Chronic back pain can keep us from living our best lives, but a University of Alberta study shows why some people don’t let it stop them.
The research, published in the Journal of Occupational Rehabilitation, sheds light on what motivates people to soldier through their persistent pain.
The qualitative study is one of just a handful that approaches the common problem of chronic back pain through a different research lens, said lead author Ashley McKillop, who conducted the research as a PhD candidate in the Faculty of Rehabilitation Medicine.
“The historic focus on back pain research has been on the deficits it presents for people. I was wondering why we aren’t also focusing on people who are continuing to work, parent and study full-time, despite living with significant pain.
“As researchers and as humans, we tend to focus on what’s going wrong, but it’s important to focus on what’s going right.”
“As researchers and as humans, we tend to focus on what’s going wrong, but it’s important to focus on what’s going right,” McKillop said.
In the study, McKillop surveyed 15 male and female participants—all of them working, studying or homemaking full-time—and all dealing with moderate to severe back pain for at least six months. Some had been living with their pain for up to 20 years.
They were asked about what gives their lives meaning and why they continued to engage in work and their other roles despite their pain.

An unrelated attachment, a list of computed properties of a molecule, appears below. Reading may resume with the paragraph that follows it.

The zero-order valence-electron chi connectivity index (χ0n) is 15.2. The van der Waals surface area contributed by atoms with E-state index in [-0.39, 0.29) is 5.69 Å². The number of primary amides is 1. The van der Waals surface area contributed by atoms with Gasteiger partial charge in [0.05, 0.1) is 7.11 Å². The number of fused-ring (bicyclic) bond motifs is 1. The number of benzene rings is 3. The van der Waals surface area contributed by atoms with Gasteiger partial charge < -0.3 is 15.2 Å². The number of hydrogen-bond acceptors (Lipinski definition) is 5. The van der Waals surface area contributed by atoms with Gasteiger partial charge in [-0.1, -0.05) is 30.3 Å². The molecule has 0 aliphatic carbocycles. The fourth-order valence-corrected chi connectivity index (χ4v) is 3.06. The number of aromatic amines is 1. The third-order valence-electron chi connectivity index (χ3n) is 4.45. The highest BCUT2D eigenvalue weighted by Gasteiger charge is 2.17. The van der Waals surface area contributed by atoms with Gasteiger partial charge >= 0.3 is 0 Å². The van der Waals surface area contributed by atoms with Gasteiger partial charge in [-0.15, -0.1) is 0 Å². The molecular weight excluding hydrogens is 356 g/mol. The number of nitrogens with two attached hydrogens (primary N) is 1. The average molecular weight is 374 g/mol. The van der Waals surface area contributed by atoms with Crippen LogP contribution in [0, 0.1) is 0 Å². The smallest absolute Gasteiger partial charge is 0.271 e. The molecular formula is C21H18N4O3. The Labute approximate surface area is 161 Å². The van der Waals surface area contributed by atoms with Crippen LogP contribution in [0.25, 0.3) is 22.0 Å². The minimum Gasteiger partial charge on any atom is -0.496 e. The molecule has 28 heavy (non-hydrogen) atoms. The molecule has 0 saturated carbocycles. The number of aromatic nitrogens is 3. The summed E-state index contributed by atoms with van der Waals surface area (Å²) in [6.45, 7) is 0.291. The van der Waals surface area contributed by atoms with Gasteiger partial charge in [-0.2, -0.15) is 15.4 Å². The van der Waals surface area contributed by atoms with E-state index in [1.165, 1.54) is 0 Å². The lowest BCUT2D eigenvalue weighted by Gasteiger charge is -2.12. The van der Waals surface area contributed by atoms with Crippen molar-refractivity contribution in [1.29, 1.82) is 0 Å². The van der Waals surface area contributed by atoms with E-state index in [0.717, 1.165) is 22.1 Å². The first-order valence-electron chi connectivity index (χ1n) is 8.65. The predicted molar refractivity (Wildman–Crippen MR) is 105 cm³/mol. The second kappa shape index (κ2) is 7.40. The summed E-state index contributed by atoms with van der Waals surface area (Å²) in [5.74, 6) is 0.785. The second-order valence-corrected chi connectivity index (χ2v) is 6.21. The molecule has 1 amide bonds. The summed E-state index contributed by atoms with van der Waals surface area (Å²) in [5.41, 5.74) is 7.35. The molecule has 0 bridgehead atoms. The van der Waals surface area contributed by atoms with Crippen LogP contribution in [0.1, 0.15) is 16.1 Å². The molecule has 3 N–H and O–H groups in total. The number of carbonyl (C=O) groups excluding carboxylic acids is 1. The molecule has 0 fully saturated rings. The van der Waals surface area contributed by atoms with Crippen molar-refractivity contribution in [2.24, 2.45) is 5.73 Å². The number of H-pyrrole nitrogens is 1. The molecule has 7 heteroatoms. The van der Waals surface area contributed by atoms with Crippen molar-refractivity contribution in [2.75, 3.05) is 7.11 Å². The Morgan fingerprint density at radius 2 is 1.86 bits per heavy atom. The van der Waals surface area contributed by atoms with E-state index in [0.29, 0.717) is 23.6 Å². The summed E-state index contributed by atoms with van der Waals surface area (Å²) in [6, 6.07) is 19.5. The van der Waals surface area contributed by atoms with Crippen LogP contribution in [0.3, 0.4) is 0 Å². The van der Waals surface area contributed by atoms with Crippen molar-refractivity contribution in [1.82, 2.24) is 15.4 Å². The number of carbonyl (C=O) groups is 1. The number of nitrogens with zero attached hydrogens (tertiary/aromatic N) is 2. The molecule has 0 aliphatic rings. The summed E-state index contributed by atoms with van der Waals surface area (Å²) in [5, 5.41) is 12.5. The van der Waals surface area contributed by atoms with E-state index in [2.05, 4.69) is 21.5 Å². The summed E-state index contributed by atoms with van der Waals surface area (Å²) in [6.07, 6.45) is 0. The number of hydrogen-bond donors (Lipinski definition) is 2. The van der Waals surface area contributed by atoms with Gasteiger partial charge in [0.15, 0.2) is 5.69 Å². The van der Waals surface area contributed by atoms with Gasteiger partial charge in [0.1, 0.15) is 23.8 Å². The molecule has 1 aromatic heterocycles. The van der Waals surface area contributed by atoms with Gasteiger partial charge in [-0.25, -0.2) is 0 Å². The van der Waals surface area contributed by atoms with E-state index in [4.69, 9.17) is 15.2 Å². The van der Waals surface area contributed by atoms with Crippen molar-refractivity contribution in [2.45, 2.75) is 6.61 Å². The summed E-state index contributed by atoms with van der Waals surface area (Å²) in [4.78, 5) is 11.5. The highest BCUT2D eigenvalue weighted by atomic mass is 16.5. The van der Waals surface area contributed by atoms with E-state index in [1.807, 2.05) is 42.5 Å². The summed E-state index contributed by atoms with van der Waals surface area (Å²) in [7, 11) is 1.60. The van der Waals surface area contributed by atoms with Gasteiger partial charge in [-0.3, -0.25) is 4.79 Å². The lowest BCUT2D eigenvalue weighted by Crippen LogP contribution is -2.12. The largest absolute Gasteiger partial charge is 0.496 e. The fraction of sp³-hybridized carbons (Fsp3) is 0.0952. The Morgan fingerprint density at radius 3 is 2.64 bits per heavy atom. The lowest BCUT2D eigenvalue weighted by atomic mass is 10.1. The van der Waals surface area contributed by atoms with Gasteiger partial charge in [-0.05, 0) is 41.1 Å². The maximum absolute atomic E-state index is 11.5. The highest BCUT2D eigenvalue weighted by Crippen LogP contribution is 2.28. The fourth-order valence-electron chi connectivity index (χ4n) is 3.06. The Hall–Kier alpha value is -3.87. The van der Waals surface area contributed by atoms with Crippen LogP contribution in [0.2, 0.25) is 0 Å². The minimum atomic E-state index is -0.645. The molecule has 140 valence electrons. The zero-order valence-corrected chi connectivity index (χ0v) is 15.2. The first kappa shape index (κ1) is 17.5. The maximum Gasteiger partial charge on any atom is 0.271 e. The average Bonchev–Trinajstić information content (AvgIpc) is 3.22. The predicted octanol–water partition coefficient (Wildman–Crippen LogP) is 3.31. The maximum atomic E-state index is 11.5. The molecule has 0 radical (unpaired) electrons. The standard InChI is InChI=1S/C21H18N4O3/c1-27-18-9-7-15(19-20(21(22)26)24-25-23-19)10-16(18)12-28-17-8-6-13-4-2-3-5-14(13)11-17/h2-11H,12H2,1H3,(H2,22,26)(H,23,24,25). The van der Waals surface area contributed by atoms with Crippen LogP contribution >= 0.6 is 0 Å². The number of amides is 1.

The study showed that being motivated to participate in life helped their determination to stay active, based on two main reasons: a sense of self-identity and their practical needs.
“Participating in their role is part of who they are and how they see themselves. It was an important motivator for these individuals,” McKillop said. “Some felt a need to help others or to be useful members of society. Others wanted to contribute to something meaningful as this was part of who they were.”
“I’m here, I’m on the planet,” one participant said in the study. “If I’m not doing something to contribute to other people, what am I doing?”
The second motivator voiced by participants centred on wanting to achieve something valuable, such as working to obtain an income or ensure financial stability for their children’s future.
“People were motivated to work, as they needed an income to support themselves and their families; it made meaningful outcomes possible,” McKillop noted.
One participant with chronic back pain told researchers he worked to provide opportunities for his children’s future: “I grew up without any money. It’s trying to find stability for my family I think more than anything. I would like them to be able to go to school, not worry about the bills.”
The results offer health professionals more insight into what helps people with chronic pain live their lives the way they want to, McKillop believes.
“Knowing the potential motivators will also help inform the development of more effective therapeutic approaches and pain management strategies.
“In my research the goal isn’t to cure back pain, but to identify ways in which people with chronic pain can live very full lives; how they can thrive with their conditions, and this study is a step along the way, to learn from people who can provide valuable information.”
The study’s co-authors include U of A researchers Michele C. Battié in the Faculty of Rehabilitation Medicine, Linda Carroll in the School of Public Health and Bruce Dick in the Faculty of Medicine & Dentistry and the Neuroscience and Mental Health Institute. The research was supported by the Department of Physical Therapy in the Faculty of Rehabilitation Medicine.